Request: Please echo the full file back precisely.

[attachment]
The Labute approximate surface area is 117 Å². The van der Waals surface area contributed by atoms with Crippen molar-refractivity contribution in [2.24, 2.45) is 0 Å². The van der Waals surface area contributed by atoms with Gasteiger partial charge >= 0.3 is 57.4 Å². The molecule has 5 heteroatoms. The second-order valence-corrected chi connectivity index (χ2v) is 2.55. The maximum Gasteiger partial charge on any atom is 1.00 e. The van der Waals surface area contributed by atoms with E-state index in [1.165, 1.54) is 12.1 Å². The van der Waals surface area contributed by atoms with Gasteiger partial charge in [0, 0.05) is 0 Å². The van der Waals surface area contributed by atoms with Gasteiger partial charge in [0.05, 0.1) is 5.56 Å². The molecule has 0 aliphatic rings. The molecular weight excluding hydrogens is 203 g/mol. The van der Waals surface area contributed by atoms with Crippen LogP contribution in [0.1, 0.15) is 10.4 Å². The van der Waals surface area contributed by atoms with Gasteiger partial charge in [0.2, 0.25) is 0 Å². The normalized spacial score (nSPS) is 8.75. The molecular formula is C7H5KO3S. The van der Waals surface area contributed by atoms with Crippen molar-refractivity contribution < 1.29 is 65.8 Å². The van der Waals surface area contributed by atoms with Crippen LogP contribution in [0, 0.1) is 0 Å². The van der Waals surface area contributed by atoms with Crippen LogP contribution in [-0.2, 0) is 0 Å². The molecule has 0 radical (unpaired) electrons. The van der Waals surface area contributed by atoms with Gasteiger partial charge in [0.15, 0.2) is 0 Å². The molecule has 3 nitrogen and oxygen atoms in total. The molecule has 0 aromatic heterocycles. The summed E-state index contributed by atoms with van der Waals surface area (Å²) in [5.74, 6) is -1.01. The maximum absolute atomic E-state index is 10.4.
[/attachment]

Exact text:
The Labute approximate surface area is 117 Å². The van der Waals surface area contributed by atoms with Crippen molar-refractivity contribution in [2.24, 2.45) is 0 Å². The van der Waals surface area contributed by atoms with Gasteiger partial charge >= 0.3 is 57.4 Å². The molecule has 5 heteroatoms. The second-order valence-corrected chi connectivity index (χ2v) is 2.55. The maximum Gasteiger partial charge on any atom is 1.00 e. The van der Waals surface area contributed by atoms with E-state index in [1.165, 1.54) is 12.1 Å². The van der Waals surface area contributed by atoms with Gasteiger partial charge in [0, 0.05) is 0 Å². The van der Waals surface area contributed by atoms with Gasteiger partial charge in [0.05, 0.1) is 5.56 Å². The molecule has 0 aliphatic rings. The molecular weight excluding hydrogens is 203 g/mol. The van der Waals surface area contributed by atoms with Crippen LogP contribution in [0.1, 0.15) is 10.4 Å². The van der Waals surface area contributed by atoms with Gasteiger partial charge in [0.2, 0.25) is 0 Å². The normalized spacial score (nSPS) is 8.75. The molecular formula is C7H5KO3S. The van der Waals surface area contributed by atoms with Crippen molar-refractivity contribution < 1.29 is 65.8 Å². The van der Waals surface area contributed by atoms with Crippen LogP contribution in [0, 0.1) is 0 Å². The van der Waals surface area contributed by atoms with Crippen LogP contribution in [-0.2, 0) is 0 Å². The molecule has 0 radical (unpaired) electrons. The van der Waals surface area contributed by atoms with Gasteiger partial charge in [0.15, 0.2) is 0 Å². The molecule has 3 nitrogen and oxygen atoms in total. The molecule has 0 aromatic heterocycles. The summed E-state index contributed by atoms with van der Waals surface area (Å²) in [5.74, 6) is -1.01. The maximum absolute atomic E-state index is 10.4.